Fathers and sons: Loss and truth in war films from Bosnia and Sri Lanka
Cham : Springer
InLippens, R.; Murray, E. (ed.), Representing the experience of war and atrocity: Interdisciplinary explorations in visual criminology, pp. 93-121
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Lippens, R.; Murray, E. (ed.), Representing the experience of war and atrocity: Interdisciplinary explorations in visual criminology
SubjectAnthropology and Development Studies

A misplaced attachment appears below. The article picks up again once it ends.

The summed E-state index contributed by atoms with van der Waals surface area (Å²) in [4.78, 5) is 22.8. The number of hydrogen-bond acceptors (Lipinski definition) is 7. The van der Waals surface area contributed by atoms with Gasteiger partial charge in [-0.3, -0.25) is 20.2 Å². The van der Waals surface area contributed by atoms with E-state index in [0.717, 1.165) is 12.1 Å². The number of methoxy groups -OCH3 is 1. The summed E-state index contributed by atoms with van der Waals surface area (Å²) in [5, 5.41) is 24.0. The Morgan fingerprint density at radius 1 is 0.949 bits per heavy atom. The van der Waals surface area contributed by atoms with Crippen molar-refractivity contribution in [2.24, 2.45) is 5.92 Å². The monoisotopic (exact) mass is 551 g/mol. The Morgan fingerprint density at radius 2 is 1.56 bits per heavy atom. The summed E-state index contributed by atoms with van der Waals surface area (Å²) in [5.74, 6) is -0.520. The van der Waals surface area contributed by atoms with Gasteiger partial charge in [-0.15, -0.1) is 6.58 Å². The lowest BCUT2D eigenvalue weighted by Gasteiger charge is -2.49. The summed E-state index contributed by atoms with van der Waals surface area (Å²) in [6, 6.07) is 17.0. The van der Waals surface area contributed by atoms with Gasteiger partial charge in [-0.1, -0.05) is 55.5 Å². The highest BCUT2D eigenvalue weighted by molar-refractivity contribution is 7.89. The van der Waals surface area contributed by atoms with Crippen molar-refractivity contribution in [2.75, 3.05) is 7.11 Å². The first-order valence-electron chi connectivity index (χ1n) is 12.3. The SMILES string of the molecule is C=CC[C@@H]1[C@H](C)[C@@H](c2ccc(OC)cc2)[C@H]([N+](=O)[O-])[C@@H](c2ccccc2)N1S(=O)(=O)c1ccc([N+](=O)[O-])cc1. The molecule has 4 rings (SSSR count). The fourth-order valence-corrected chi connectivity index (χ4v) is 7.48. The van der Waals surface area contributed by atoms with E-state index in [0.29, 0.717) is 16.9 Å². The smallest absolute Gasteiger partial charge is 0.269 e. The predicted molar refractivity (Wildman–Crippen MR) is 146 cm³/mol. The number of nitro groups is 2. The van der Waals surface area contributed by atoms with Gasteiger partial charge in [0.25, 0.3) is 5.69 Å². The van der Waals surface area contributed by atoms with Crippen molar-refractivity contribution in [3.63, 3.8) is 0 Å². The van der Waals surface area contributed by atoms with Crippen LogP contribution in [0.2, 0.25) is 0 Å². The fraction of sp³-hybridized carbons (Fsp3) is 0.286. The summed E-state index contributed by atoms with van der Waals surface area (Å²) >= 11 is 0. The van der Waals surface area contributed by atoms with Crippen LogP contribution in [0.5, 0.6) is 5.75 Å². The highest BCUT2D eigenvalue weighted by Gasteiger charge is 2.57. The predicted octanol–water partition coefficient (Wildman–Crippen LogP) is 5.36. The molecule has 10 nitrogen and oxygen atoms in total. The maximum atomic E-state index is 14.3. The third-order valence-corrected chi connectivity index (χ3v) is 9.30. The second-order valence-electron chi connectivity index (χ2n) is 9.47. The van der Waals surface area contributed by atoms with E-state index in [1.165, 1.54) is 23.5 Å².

In their chapter on cinematic - fictional - representations of fatherhood in postwar Bosnia and Sri Lanka the authors analyze cinematic representation of the protagonist Fathers' sense of loss, and their search for the truth about their soldier-Sons' deaths. They argue that Prasanna Vithanage's Death on a Full Moon Day (1997) and Pjer Zalica's Fuse (2003) engage in a rare but beautifully executed construction of alternative masculinities. This is done by stressing three characteristics of the Father figures: their physical and mental impairments and capacities; their position vis-à-vis their communities; and their relation to the state. The non-heroic, anti-ideological aspects of the Sons' soldiering further help the Fathers to resist appropriation of their war-suffering and loss, and to stubbornly insist on their specific understanding of the truth about the war and its devastating effects.
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